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Sipp of the iceberg

Research suggests that adviser knowledge of the Sipp rules has improved since the start of regulation last April but there are some key areas where confusion remains.

Advisers are keen to get a grip on what clients can do to structure their financial affairs in the most advantageous manner but uncertainty makes life difficult when trying to choose the right plan from the right provider.

Some of this probably comes down to confusion regarding proposals still in the pipeline, including the treatment of protected rights contributions.

A recent poll by Merchant Investors suggested that nearly two-thirds of advisers are unaware that protected rights money can be self-invested or used to invest in commercial property.

What are the facts? The Department for Work and Pensions says: “Currently, the legislation permits a few insurance-based Sipps to hold protected rights while the majority cannot.”

Effectively, some insurers are able to allow clients to invest protected rights as they would their other Sipp money although it still has to be identified separately to comply with rules at the time when benefits are taken.

However, changes are afoot. Regulation of Sipp sales from last year has put the necessary safety net in place, allowing the DWP to look at loosening the restrictions regarding protected rights money. It intends to change the rules to allow all Sipps to hold protected rights money from October 2008.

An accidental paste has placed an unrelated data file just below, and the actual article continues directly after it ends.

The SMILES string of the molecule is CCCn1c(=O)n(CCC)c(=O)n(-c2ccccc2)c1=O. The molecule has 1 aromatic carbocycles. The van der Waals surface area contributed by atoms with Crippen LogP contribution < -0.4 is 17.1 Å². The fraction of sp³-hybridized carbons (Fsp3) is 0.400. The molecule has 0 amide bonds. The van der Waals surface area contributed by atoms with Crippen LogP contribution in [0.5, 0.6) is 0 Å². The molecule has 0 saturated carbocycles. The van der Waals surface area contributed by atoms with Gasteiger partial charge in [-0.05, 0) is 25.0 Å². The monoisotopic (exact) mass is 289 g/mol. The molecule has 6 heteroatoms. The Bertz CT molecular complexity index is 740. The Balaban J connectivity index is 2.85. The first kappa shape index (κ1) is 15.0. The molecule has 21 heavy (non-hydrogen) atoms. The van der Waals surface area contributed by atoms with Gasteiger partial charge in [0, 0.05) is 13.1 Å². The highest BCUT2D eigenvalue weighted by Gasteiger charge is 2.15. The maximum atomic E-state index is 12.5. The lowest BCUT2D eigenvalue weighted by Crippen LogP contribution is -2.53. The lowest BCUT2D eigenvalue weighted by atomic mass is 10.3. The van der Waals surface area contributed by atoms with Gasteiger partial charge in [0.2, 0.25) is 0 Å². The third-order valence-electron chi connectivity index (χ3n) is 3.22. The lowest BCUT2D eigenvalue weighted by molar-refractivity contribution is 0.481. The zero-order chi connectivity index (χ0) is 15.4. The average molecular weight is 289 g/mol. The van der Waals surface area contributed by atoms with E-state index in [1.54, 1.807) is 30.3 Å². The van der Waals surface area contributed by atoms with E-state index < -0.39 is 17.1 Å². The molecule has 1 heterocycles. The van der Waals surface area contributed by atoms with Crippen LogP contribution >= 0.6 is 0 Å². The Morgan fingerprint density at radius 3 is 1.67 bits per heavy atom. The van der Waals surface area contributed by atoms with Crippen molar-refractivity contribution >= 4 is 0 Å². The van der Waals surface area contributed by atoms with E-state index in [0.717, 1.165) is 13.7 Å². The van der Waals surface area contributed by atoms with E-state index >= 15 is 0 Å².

This will not only benefit pension savers by allowing them to consolidate all their pension money in the Sipp of their own choosing but will also finally create a level playing field between insurance-based and trust-based Sipps.

Insurers are keen to make hay while the sun shines. They know that in a few mon-ths time, their advantage is set to disappear and comp-etition will get a lot tougher.

Like other trust-based Sipp operators, we know from talking to clients and their advisers that huge pent-up demand is likely to be unleashed when the change happens. We are awaiting the detailed proposals but protected rights cash accounts are now being made available by trust-based Sipp operators.

One estimate suggests that between £75bn to £100bn is held in protected rights pensions and up to 25 per cent of this money could move into Sipps. This will be driven by those clients who are keen to escape the current rules that usually mean running separate accounts and investment strategies, adding to the costs and complexity.

The scale of these figures also raises the question that if the insurers’ proposition has been as strong as they are trying to suggest, why have they not already attracted more of those billions?

Our view is that many clients, especially those high-net-worth individuals who have built up big protected rights funds over many years, have not and are unlikely to be attracted to the insurers’ offerings because of the limitations they impose.

With very few exceptions, insurers have been keen to take advantage of the excitement surrounding Sipps but far less keen to allow clients to benefit from the full range of investment flexibility, structuring their plans and fees to encourage investment mainly in their – lucrative – in-house funds.